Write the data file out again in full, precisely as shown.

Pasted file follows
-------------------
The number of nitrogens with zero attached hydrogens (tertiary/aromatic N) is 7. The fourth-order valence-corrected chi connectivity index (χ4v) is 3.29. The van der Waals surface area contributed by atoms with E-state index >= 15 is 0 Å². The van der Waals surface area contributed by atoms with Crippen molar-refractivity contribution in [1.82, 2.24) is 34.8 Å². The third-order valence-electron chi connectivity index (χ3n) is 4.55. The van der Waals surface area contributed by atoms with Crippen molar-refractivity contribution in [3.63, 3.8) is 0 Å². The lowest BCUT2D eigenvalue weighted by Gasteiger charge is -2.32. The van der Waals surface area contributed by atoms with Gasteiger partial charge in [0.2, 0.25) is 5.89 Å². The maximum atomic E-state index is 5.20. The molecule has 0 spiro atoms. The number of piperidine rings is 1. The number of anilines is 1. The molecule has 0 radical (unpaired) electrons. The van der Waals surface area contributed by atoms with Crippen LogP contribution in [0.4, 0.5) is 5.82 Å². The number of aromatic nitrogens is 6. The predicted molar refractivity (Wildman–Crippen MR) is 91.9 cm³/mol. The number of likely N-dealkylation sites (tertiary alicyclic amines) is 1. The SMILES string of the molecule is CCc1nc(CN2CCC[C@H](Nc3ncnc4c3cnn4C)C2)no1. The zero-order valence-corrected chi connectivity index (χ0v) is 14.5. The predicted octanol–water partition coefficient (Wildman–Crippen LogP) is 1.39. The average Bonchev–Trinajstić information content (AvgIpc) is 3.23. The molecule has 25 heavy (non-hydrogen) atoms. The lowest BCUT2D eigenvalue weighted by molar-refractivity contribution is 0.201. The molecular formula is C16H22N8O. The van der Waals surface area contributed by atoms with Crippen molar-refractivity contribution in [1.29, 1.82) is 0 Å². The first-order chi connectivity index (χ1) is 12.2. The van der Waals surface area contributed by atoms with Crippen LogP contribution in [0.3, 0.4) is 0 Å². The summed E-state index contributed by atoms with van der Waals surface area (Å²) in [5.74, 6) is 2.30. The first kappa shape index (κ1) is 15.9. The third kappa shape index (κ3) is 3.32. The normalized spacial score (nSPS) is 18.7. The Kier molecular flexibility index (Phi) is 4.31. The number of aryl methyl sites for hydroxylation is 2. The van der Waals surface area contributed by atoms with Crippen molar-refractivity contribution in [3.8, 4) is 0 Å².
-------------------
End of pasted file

The number of nitrogens with zero attached hydrogens (tertiary/aromatic N) is 7. The fourth-order valence-corrected chi connectivity index (χ4v) is 3.29. The van der Waals surface area contributed by atoms with E-state index >= 15 is 0 Å². The van der Waals surface area contributed by atoms with Crippen molar-refractivity contribution in [1.82, 2.24) is 34.8 Å². The third-order valence-electron chi connectivity index (χ3n) is 4.55. The van der Waals surface area contributed by atoms with Crippen molar-refractivity contribution in [3.63, 3.8) is 0 Å². The lowest BCUT2D eigenvalue weighted by Gasteiger charge is -2.32. The van der Waals surface area contributed by atoms with Gasteiger partial charge in [0.2, 0.25) is 5.89 Å². The maximum atomic E-state index is 5.20. The molecule has 0 spiro atoms. The number of piperidine rings is 1. The number of anilines is 1. The molecule has 0 radical (unpaired) electrons. The van der Waals surface area contributed by atoms with Crippen LogP contribution in [0.4, 0.5) is 5.82 Å². The number of aromatic nitrogens is 6. The predicted molar refractivity (Wildman–Crippen MR) is 91.9 cm³/mol. The number of likely N-dealkylation sites (tertiary alicyclic amines) is 1. The SMILES string of the molecule is CCc1nc(CN2CCC[C@H](Nc3ncnc4c3cnn4C)C2)no1. The zero-order valence-corrected chi connectivity index (χ0v) is 14.5. The predicted octanol–water partition coefficient (Wildman–Crippen LogP) is 1.39. The average Bonchev–Trinajstić information content (AvgIpc) is 3.23. The molecule has 25 heavy (non-hydrogen) atoms. The lowest BCUT2D eigenvalue weighted by molar-refractivity contribution is 0.201. The molecular formula is C16H22N8O. The van der Waals surface area contributed by atoms with Crippen molar-refractivity contribution in [1.29, 1.82) is 0 Å². The first-order chi connectivity index (χ1) is 12.2. The van der Waals surface area contributed by atoms with Crippen LogP contribution in [0.3, 0.4) is 0 Å². The summed E-state index contributed by atoms with van der Waals surface area (Å²) in [5.74, 6) is 2.30. The first kappa shape index (κ1) is 15.9. The third kappa shape index (κ3) is 3.32. The normalized spacial score (nSPS) is 18.7. The Kier molecular flexibility index (Phi) is 4.31. The number of aryl methyl sites for hydroxylation is 2. The van der Waals surface area contributed by atoms with Crippen molar-refractivity contribution in [3.8, 4) is 0 Å².